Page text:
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Using Alcohol as a Crutch

I love drinking. I needed to start with that statement because this isn’t some sanctimonious piece to shame you all into drinking less.

I hit rock bottom in April. I locked myself into my room and cut off all contact with the outside world. Nine months of drinking copious amounts of alcohol to avoid my problems had finally caught up with me.

I recently did an interview for an amazing mental health documentary my friends are making. They asked me to discuss government policy regarding mental health, they wanted the Katie who loses the head and ridicules the government for their lack of action. I was more than happy to cover this part of the documentary but towards the end of my rant I felt compelled to tell my own story.

I have anxiety. This isn’t new information. I also have an incessant need to be liked as well as a need to predict what people think of me. For the last year my anxiety has been off the charts – sleepless nights, panic attacks and constant negative thoughts. I spent the year in an office telling people how to work through their own anxiety, how to build resilience and encouraging them to seek professional help. All the while I was self-medicating, trying my utmost to forget how much I was struggling.

We all have a very distorted and sensationalised view of problem drinking. I wasn’t living on the streets, I wasn’t berating people in the middle of the day and I wasn’t always drunk.

Far from it.

I was leaving work after a stressful day, checking Yik Yak for my daily torrent of abuse and heading straight for a pint. This pint turned into pints which ultimately led to me being out 4 or 5 nights a week. Cancelling counselling appointments because of hangovers or fear. Working 60 hour weeks and allowing no time for meaningful sleep or relaxation. This all culminated in a week of hell in April.

For five days I felt that if I left my room I would die. That’s not an exaggeration. I was absolutely terrified of everything outside my bedroom door so I turned off my phone and took refuge in my bed.

I had become the girl who used alcohol to solve her problems; the girl who couldn’t handle the stuff going on in her head and needed to self-medicate. This terrified me.

It’s insanely scary to see how easy you can fall into this kind of behaviour. What started out as me enjoying my first few weeks out of education turned into a pattern of me running away from my problems to a session somewhere, can in hand.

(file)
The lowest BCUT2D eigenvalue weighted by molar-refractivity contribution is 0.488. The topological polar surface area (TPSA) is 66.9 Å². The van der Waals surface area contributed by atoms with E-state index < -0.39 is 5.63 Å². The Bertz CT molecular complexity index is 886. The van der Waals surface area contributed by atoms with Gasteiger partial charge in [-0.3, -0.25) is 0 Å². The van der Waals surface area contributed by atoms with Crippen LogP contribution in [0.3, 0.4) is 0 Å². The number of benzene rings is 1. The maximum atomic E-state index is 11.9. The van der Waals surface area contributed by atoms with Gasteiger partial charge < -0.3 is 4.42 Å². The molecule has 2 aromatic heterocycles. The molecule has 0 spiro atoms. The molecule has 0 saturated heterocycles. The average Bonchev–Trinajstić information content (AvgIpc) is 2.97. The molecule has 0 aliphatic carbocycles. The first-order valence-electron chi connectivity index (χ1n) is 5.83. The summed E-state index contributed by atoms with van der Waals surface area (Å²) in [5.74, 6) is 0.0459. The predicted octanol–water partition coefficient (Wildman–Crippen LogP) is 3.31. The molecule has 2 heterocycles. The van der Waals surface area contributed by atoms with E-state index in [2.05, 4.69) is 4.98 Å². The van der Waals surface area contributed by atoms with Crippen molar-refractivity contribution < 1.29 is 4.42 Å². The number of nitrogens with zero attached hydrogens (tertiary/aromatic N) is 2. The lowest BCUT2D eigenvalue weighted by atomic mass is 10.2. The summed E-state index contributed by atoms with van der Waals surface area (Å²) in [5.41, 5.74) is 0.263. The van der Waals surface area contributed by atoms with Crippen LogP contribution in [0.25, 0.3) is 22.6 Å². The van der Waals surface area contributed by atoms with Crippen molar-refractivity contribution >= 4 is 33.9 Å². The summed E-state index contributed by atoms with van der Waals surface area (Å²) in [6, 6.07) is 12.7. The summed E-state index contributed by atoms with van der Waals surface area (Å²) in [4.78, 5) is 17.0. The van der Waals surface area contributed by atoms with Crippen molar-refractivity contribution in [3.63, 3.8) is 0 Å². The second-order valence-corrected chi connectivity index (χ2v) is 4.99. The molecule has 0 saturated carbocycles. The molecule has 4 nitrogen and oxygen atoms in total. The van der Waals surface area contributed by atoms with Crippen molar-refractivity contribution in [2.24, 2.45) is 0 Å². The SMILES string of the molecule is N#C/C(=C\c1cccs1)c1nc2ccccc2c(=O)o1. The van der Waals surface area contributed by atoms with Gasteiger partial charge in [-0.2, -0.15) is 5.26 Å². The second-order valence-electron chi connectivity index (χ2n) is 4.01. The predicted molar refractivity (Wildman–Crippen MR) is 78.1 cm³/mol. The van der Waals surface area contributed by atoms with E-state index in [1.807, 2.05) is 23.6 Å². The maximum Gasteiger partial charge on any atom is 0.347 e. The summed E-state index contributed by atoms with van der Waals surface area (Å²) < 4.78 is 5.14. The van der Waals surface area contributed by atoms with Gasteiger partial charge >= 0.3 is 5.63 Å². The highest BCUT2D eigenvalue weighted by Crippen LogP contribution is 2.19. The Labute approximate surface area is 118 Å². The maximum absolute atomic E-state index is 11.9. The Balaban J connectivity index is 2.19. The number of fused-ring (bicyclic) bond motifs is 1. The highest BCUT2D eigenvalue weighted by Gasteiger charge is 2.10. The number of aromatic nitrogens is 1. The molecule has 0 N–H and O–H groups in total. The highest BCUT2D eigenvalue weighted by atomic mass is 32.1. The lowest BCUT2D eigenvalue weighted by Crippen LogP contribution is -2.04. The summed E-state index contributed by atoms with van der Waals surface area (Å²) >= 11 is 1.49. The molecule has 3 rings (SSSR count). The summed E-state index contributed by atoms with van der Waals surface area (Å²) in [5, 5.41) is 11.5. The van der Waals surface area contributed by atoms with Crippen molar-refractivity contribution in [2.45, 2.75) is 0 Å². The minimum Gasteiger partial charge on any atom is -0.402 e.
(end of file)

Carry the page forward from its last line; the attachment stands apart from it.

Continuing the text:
This was the first time I could fully understand the shame associated with mental health. Something inside me made me feel like I couldn’t tell anyone this. I felt weak, worthless and incapable of dealing with my own problems.

I thought the only way to solve this problem was to eliminate alcohol from my life, cut out what I believed to be the problem; but that wasn’t the problem.

My anxiety was the problem; the alcohol was just a faulty plaster I was using to hold it all together. I needed to work on my anxiety, and in-turn my relationship with alcohol. This was my solution, if this is something you’re experiencing your solution may be entirely different. The point I’m trying to make is that there is a solution.

It’s been a tough four months. I kinda feel like I’ve rebuilt myself; I’m stronger, more self-aware and far from dependent on alcohol to fix my bad days. I still enjoy drinking regularly but on a much healthier, social level than before.

As students we’re perfectly placed to engage in problem drinking. It’s so easy for what should be a social activity to turn into something you rely on to get through your day.

My biggest problem was being afraid to tell anyone. I needed to get this out, it was eating away at me. That’s the best advice I can give here, tell someone. This isn’t something to be ashamed of. This might be something you can rectify yourself with the help of friends and family. It might be something you need professional help with, but it can be fixed, and you’re far from the only one who’s been through it.

By all means, enjoy alcohol and all that comes with it or enjoy sobriety and a hangover free life.

Just be conscious of how many of your bad days are rectified by grabbing a bag of cans over addressing what’s really going on.